What does Able-bodied mean?

Able-bodied refers to individuals who are mentally and physically strong and healthy, not disabled, able to work, and able to complete other daily tasks without help from others. Common tasks which an able-bodied person is expected to complete include shopping, washing clothes, bathing without help, cooking their meals, going to the store, and maintaining employment.

Able-bodied and SSDI benefits

Social Security Disability Insurance (SSDI) benefits are offered to workers who are no longer “able-bodied” and cannot maintain employment for 12 continuous months due to a severe mental or physical health condition. Claimants who become disabled and who have contributed to the SSA system and earned work credits may qualify for monthly SSDI benefits.

Recently efforts have increased to eliminate waste within the SSDI system, a system many believe is consistently being defrauded by claimants who are able-bodied but continue to collect SSDI benefits. In fact, the SSA reports that there could be thousands of SSDI recipients who are able-bodied and not disabled but who continue not to work and fraudulently receive SSDI benefits.

Defrauding SSDI and government waste

Unfortunately, giving SSDI benefits to claimants who are able-bodied runs counter to the American work ethic and is likely to eventually bankruptcy the SSDI system. In fact, experts suggest the program could be in serious financial trouble within a few short years. Real change is needed to reform entitlements, eliminate fraud, and ensure that the able-bodied do not collect benefits but instead return to work.

Reporting Fraud to the Social Security Administration (SSA)

Disability fraud can include any of the following:

  • Hiding work activity while receive disability benefits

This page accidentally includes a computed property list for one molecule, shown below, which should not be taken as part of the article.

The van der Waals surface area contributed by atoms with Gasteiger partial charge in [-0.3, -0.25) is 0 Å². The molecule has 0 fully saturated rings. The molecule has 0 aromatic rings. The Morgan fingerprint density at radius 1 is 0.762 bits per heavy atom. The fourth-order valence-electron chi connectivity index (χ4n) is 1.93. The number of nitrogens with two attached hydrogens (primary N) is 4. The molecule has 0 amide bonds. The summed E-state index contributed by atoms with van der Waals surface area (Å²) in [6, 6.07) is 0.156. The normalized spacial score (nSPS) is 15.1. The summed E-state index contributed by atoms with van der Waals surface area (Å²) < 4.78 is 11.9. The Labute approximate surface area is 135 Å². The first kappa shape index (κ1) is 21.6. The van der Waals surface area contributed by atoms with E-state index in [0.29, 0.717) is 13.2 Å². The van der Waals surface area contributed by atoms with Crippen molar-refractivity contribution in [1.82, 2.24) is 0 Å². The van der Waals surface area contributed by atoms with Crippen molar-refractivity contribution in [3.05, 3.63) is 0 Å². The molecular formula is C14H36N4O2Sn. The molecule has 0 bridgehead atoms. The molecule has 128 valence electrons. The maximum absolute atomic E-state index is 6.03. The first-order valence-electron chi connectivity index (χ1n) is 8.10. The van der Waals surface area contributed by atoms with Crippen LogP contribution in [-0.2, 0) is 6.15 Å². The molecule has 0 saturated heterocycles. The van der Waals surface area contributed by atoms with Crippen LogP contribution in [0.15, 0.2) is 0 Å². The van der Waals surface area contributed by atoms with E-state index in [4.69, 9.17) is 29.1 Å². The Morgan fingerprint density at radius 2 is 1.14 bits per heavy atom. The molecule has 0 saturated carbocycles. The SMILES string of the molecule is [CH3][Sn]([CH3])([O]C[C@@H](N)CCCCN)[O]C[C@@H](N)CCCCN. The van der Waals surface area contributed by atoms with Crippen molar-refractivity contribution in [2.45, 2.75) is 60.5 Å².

• Receiving SSI benefits for a child not under your care
  • Receiving SSI or SSDI benefits for a deceased family member
  • Concealing a change of status such as a marriage or assets accumulation from the SSA while receiving SSI benefits
  • Living overseas and continuing to receive SSI benefits
  • Using funds allocated to an SSDI recipient for your own purposes

If you suspect any type of fraud listed above it is your duty to report it to the Office of the Inspector General. Reports can be made anonymously, but the OIG will need to know the name, address, telephone number, and date of birth of the person committing the alleged fraud.

Information about the type of fraud, location of the fraud, how the fraud was committed, and why it was committed (if known) is also helpful. The SSA may also question you about who else knows about the violation.

According to the SSA fraud can be reported by submitting a report online, by phone, or by fax. Call the SSA fraud hotline at 1-800-269-0271 or call the SSA toll free number 1-800-772-1213.

Related Pages

Browse Legal Glossary Alphabetically:

1 | A | B | C | D | E | F | G | H | I | J | L | M | N | O | P | Q | R | S | T | U | V | W | Z |

Social Security Disability Attorneys near Ashburn VA

Mathis & Mathis

Mathis & Mathis Profile Picture
1650 King Street, Suite 650
Alexandria, VA 22314

Term of the Day

Vocational Factors

Vocational factors considered by the Social Security Administration when determining a claimant\'s eligibility for SSI and SSDI benefits include a claimant\'s age, education and training and work experience.

Category: Disability